BMW M550i review: Equal parts luxury and power

A tech-filled sedan that you park with a remote control.

Cruising along on the autobahn at 220 kilometers per hour (136 miles per hour) is equal parts exciting and anxiety-inducing because my brain can't shake the feeling I'm still breaking the law. That concern didn't stop when I pulled over. I also experienced some apprehension about using BMW's Display Key to control the $73,900 BMW M550i sedan.

The Display Key with its tiny touchscreen basically replaces a lot of the features found in a car's companion app. Drivers can lock and unlock doors, set the temperature in the car and check on their fuel level from a range of about 980 feet.

I wasn't nervous about using the key fob to check on the car's status, though. It's the key's ability to act as a remote control that lets you pull the vehicle in and out of a parking space without you sitting in the automobile that had me a little freaked out.

I was nervous because even though while it is parking the car is traveling at only 1 mile per hour and uses its sensors to keep from running into other vehicles, I started thinking "what if it hits the other car and oh great now I'm in Germany with a wrecked car and a rightfully angry driver yelling at me." It turns out that this worry, like my concern about driving fast, it was misplaced.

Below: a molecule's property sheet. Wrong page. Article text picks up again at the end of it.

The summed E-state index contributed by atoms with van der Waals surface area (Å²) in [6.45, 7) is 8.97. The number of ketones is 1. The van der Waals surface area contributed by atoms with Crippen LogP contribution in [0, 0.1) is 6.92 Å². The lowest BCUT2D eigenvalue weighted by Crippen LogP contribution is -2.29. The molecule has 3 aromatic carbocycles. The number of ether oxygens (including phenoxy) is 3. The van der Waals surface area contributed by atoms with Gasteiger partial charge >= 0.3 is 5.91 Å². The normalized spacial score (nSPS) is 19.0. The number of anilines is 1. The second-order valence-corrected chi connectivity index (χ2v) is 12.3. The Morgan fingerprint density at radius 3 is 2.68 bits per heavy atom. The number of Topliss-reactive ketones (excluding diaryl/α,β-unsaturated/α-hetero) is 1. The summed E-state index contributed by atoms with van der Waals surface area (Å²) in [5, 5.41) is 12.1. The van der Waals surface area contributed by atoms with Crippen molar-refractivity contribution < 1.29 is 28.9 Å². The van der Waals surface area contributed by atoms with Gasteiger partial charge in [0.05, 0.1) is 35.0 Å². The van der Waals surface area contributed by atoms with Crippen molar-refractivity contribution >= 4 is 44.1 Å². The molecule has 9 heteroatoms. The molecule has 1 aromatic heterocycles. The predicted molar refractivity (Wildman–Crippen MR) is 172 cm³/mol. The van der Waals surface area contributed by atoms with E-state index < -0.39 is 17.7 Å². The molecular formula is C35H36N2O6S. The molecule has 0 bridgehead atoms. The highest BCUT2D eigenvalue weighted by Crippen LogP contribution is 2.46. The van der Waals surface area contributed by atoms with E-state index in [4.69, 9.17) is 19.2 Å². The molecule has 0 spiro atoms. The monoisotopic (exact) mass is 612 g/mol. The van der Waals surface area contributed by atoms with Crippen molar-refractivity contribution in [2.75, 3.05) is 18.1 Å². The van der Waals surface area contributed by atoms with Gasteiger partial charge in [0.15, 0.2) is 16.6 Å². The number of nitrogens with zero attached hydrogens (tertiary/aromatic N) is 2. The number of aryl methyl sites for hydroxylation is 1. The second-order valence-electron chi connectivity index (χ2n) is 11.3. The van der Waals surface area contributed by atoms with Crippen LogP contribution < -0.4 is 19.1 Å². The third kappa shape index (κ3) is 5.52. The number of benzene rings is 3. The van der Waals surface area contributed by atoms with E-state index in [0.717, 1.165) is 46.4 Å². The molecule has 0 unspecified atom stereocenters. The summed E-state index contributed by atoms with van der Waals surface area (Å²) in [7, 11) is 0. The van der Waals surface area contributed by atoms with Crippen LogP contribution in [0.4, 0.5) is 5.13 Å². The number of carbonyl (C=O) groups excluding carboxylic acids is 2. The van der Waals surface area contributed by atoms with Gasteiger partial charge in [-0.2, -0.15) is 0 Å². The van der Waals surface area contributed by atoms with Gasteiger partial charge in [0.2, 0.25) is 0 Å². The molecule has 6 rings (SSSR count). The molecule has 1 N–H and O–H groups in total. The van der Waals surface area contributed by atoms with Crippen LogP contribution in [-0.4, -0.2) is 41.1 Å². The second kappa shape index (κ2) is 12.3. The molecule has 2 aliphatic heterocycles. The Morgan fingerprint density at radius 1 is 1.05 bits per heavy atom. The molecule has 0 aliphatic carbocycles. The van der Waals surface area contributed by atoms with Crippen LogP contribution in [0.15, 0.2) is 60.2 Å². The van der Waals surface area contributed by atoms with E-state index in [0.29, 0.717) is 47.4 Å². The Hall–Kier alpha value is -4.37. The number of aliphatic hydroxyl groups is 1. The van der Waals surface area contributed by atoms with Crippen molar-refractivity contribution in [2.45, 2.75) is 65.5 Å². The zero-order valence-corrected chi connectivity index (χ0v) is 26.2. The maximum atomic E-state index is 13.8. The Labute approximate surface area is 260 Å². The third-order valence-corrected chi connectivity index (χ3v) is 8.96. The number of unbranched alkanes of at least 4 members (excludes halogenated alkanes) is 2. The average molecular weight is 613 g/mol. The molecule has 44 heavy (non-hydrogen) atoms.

While pulling into a space in a parking lot, if you know there's not going to be enough room to exit the vehicle, the driver can use the key fob's Remote Control Parking option while standing outside the M550i. Just get out, press the parking button, and with the controls on the tiny display, pull the car into the space. Of course, you still have to make sure you don't accidentally run into anything. BMW says the car's sensors will bring it to a stop once it determines you're completely in the space, but it's still on you to stop any potential collisions.

The thing is, I would never pull into a spot like that (unless it's an assigned spot in a tight urban garage). If there's not enough room to open my doors, there's not enough room for the other vehicles and now you've either stopped someone from getting into her car, or you risk someone dinging your car. If I return and I'm boxed in on either side, that's where the Remote Control Parking makes the most sense. I can just pull out and be on my way.

The Display Key sounds great, but the limited range stops it from being a must-have feature. With a range of fewer than a 1,000 feet, it's helpful when the car is parked in front of your home or work. At, let's say, the mall, it becomes less beneficial because the car is out of range. At that point, you would use the BMW Connected app on your smartphone. Just whip out your phone and you can take care of most of the key's features not counting the remote parking.

So the key feels a bit gimmicky, but because of the parking feature, it's actually quite useful in certain situations. And frankly, it's only one element of a car that's stuffed with tech.